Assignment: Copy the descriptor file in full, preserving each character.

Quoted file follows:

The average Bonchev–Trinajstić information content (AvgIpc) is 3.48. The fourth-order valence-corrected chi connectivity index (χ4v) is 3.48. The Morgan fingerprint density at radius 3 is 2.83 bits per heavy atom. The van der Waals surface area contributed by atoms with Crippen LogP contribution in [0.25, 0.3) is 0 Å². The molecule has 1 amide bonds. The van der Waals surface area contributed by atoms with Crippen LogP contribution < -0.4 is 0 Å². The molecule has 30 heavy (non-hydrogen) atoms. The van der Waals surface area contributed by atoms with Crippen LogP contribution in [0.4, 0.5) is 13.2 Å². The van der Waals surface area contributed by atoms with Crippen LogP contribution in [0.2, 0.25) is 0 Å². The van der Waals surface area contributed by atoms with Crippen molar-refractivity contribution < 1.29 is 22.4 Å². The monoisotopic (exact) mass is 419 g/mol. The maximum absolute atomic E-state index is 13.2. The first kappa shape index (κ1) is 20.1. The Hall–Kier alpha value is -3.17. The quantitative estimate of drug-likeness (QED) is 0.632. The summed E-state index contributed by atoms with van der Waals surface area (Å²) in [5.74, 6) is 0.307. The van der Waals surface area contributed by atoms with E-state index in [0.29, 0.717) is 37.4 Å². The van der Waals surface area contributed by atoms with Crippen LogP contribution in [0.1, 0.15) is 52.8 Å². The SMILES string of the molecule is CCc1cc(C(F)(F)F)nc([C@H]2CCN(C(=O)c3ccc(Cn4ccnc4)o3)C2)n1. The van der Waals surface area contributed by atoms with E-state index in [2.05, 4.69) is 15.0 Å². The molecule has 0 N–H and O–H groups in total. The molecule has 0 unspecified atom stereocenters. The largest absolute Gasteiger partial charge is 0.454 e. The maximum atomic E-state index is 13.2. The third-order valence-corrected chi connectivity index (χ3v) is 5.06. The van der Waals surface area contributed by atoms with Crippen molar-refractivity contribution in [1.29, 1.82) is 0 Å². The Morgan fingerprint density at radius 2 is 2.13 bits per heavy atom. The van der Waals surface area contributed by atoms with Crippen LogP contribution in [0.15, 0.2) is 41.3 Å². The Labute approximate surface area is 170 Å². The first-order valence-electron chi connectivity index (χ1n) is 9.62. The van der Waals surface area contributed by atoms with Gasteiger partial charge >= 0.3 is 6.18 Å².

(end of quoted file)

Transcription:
The average Bonchev–Trinajstić information content (AvgIpc) is 3.48. The fourth-order valence-corrected chi connectivity index (χ4v) is 3.48. The Morgan fingerprint density at radius 3 is 2.83 bits per heavy atom. The van der Waals surface area contributed by atoms with Crippen LogP contribution in [0.25, 0.3) is 0 Å². The molecule has 1 amide bonds. The van der Waals surface area contributed by atoms with Crippen LogP contribution < -0.4 is 0 Å². The molecule has 30 heavy (non-hydrogen) atoms. The van der Waals surface area contributed by atoms with Crippen LogP contribution in [0.4, 0.5) is 13.2 Å². The van der Waals surface area contributed by atoms with Crippen LogP contribution in [0.2, 0.25) is 0 Å². The van der Waals surface area contributed by atoms with Crippen molar-refractivity contribution < 1.29 is 22.4 Å². The monoisotopic (exact) mass is 419 g/mol. The maximum absolute atomic E-state index is 13.2. The first kappa shape index (κ1) is 20.1. The Hall–Kier alpha value is -3.17. The quantitative estimate of drug-likeness (QED) is 0.632. The summed E-state index contributed by atoms with van der Waals surface area (Å²) in [5.74, 6) is 0.307. The van der Waals surface area contributed by atoms with E-state index in [0.29, 0.717) is 37.4 Å². The van der Waals surface area contributed by atoms with Crippen LogP contribution in [0.1, 0.15) is 52.8 Å². The SMILES string of the molecule is CCc1cc(C(F)(F)F)nc([C@H]2CCN(C(=O)c3ccc(Cn4ccnc4)o3)C2)n1. The van der Waals surface area contributed by atoms with E-state index in [2.05, 4.69) is 15.0 Å². The molecule has 0 N–H and O–H groups in total. The molecule has 0 unspecified atom stereocenters. The largest absolute Gasteiger partial charge is 0.454 e. The maximum atomic E-state index is 13.2. The third-order valence-corrected chi connectivity index (χ3v) is 5.06. The van der Waals surface area contributed by atoms with Crippen molar-refractivity contribution in [1.29, 1.82) is 0 Å². The Morgan fingerprint density at radius 2 is 2.13 bits per heavy atom. The van der Waals surface area contributed by atoms with Crippen LogP contribution in [0.15, 0.2) is 41.3 Å². The Labute approximate surface area is 170 Å². The first-order valence-electron chi connectivity index (χ1n) is 9.62. The van der Waals surface area contributed by atoms with Gasteiger partial charge >= 0.3 is 6.18 Å².